I can’t judge whether Putin actually calculates that way. It would take quite a while for such refugee movements to actually build up in the affected regions. But in any case, Putin creates dependencies in countries that depend on Russian grain imports. Putin wants to make the states that need these imports compliant. To answer the question of the dimensions of the new global hunger: Unfortunately, there is no real-time data on the number of starving and malnourished people worldwide. However, I still think it is realistic to estimate that, in the worst case, another 100 million people around the world could be threatened by starvation as a result of the war. Because the high grain prices will remain for the time being.
Estimates are difficult to make. Based on the latest figures, it can be assumed that only 70 percent of the previous year’s yield will be achieved. It is true that there are still people in Ukrainian agriculture who are taking care of care, fertilization and plant protection during these weeks. However, the crucial question is: Can the crops be harvested on time in July and August and can the harvested quantities be stored in the silos? The silos in Ukraine are still relatively full. If the stored quantities do not go out and the new harvest cannot be accommodated, the grain threatens to rot in the fields in summer.
Grain from the Ukraine is mainly exported to North Africa, the Near and Middle East and, to some extent, to East Africa. In addition, there are political regulations in Russia as to who is supplied with grain and who is not. There are over 50 countries worldwide that source at least a third of their grain imports from either Russia or Ukraine.
The step does not come as a complete surprise. The Indian government reacted similarly when grain prices skyrocketed in 2007/2008 and 2010. In addition, there is currently an extreme heat wave in India, which will have a negative impact on its own wheat harvest. When you consider that in this country of more than a billion people, many are very poor, it is clear why every Indian government sees affordable access to food as an important goal. Nevertheless, it would have made more sense to curb exports through higher export taxes instead of imposing a complete freeze. That would have had a gentler effect.
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That doesn’t change the fact that the imposition of the export ban caused international panic. On the commodity futures markets, prices have skyrocketed again. India is the second largest producer of wheat in the world. In addition, some countries currently affected by the crisis in East Africa had begun to import grain from India, which is in storage there. There was certainly hope that India would be able to replace at least part of the missing volumes from Ukraine.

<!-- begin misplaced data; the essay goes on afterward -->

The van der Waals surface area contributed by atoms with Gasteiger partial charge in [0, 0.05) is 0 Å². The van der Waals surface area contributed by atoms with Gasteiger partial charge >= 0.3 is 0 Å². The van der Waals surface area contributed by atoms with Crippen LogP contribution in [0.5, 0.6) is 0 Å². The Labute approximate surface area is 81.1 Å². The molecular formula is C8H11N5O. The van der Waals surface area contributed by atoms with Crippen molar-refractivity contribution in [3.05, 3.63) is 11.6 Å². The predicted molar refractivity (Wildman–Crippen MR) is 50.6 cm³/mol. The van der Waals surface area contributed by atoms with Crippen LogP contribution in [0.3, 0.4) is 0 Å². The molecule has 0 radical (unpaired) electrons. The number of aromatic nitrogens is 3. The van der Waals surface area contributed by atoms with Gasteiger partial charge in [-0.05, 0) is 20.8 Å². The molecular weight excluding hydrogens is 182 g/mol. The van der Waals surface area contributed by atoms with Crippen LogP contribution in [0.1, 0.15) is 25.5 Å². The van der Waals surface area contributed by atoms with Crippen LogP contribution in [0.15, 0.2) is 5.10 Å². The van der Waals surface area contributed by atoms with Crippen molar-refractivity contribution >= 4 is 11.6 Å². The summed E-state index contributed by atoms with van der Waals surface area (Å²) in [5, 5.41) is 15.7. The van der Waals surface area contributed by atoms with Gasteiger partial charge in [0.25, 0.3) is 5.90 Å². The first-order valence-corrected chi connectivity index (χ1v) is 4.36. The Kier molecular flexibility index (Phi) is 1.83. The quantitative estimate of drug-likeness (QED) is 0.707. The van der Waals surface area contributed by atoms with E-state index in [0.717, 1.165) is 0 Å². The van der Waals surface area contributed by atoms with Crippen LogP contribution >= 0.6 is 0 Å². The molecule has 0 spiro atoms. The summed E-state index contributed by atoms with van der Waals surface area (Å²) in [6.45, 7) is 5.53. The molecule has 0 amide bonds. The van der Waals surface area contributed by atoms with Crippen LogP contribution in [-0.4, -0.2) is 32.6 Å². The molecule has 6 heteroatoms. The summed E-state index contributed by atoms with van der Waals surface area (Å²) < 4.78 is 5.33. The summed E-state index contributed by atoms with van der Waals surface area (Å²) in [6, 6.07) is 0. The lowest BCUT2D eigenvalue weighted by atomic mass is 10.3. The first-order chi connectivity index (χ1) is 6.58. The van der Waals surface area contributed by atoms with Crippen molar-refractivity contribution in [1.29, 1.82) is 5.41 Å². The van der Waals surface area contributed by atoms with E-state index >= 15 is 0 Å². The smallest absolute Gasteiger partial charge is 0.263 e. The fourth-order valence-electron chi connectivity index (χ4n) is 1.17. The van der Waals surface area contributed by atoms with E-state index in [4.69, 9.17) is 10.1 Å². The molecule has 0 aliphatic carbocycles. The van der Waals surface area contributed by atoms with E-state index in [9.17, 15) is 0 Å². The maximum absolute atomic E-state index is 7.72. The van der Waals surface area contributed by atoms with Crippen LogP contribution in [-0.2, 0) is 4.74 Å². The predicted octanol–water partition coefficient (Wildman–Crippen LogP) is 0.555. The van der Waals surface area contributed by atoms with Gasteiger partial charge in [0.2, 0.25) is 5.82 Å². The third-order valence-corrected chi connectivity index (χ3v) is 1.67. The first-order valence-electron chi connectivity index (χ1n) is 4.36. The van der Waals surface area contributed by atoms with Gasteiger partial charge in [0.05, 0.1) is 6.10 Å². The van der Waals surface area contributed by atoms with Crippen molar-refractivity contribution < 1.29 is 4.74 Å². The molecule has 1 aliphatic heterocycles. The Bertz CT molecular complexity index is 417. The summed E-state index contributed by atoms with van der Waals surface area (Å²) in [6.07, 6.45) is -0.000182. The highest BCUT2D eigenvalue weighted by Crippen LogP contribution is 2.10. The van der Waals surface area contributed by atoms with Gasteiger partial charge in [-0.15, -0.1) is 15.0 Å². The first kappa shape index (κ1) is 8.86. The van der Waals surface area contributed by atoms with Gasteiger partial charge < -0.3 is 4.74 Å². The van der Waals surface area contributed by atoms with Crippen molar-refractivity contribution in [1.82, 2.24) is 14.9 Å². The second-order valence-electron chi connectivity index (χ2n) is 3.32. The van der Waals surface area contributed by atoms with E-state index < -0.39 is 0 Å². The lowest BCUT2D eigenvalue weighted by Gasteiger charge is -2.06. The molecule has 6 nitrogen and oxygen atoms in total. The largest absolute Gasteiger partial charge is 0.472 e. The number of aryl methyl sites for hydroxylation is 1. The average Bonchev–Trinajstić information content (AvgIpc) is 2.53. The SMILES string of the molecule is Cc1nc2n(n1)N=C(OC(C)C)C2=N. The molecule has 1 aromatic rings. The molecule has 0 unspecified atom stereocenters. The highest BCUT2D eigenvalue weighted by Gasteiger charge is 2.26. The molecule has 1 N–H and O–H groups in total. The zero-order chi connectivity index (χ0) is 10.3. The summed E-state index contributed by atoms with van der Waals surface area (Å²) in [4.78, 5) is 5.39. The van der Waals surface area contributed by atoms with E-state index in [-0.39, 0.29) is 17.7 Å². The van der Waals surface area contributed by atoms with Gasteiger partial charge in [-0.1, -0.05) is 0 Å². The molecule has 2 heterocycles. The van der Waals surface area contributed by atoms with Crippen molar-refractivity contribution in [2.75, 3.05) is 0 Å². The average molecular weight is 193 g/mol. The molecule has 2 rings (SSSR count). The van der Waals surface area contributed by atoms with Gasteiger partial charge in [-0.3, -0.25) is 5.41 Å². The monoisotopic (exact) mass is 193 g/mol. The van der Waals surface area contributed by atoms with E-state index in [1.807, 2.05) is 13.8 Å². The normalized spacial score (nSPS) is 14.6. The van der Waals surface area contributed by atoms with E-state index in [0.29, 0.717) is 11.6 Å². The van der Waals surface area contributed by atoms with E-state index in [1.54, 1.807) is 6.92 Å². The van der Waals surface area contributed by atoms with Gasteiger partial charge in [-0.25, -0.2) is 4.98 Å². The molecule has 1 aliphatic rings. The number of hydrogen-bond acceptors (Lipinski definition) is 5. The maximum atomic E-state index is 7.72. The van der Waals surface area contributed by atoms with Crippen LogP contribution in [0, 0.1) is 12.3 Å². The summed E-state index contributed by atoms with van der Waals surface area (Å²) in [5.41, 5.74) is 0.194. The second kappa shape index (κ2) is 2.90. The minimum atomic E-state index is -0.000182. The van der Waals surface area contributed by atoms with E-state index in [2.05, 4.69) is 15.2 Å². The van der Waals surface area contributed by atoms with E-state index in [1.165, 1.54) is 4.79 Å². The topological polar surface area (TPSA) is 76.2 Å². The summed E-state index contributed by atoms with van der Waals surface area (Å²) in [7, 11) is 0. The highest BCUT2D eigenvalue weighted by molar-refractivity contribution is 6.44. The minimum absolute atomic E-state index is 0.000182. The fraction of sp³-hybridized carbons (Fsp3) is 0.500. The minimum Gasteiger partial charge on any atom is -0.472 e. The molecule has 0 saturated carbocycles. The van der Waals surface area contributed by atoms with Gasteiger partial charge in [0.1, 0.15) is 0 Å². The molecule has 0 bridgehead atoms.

Basically I think it is better to help the socially needy with income transfers than with price reductions. Prices are always a signal that certain goods are in short supply. In the long term, however, it is desirable that people eat less meat and more fruit and vegetables. And there you can definitely create incentives through prices. Basically, I don’t think the idea of reducing VAT on fruit and vegetables is wrong at all. But not for meat.
no The potential that could be mobilized in these areas in the short term is relatively small. The ecological focus areas play a crucial role in maintaining biodiversity. However, it would be worth considering once again suspending the planned EU regulation, according to which the set-aside areas should be increased to four percent from 2023. That would not mean reducing existing set-aside areas, but allowing the planned EU regulation to expand it to take effect a year or two later.
Only very limited. I think it is much more important to change something in the EU’s “Farm to Fork” strategy. One goal of this strategy is to increase organic farming to 25 percent across the EU by 2030. I think that’s wrong. Yes, we must become more ecological and climate-friendly. In the understanding of many politicians, however, this is automatically linked to the goal of more and more organic farming, and that is a fallacy. Organic farming is not automatically more climate-friendly. In the case of grain, only half of the yields are achieved in organic farming.
It is about many millions of tons of grain that would be missing here and would have to be imported. More organic farming here leads to further price increases on the global grain markets and to expansion of land elsewhere. We can’t be indifferent to what’s happening on a global scale given the scarcity.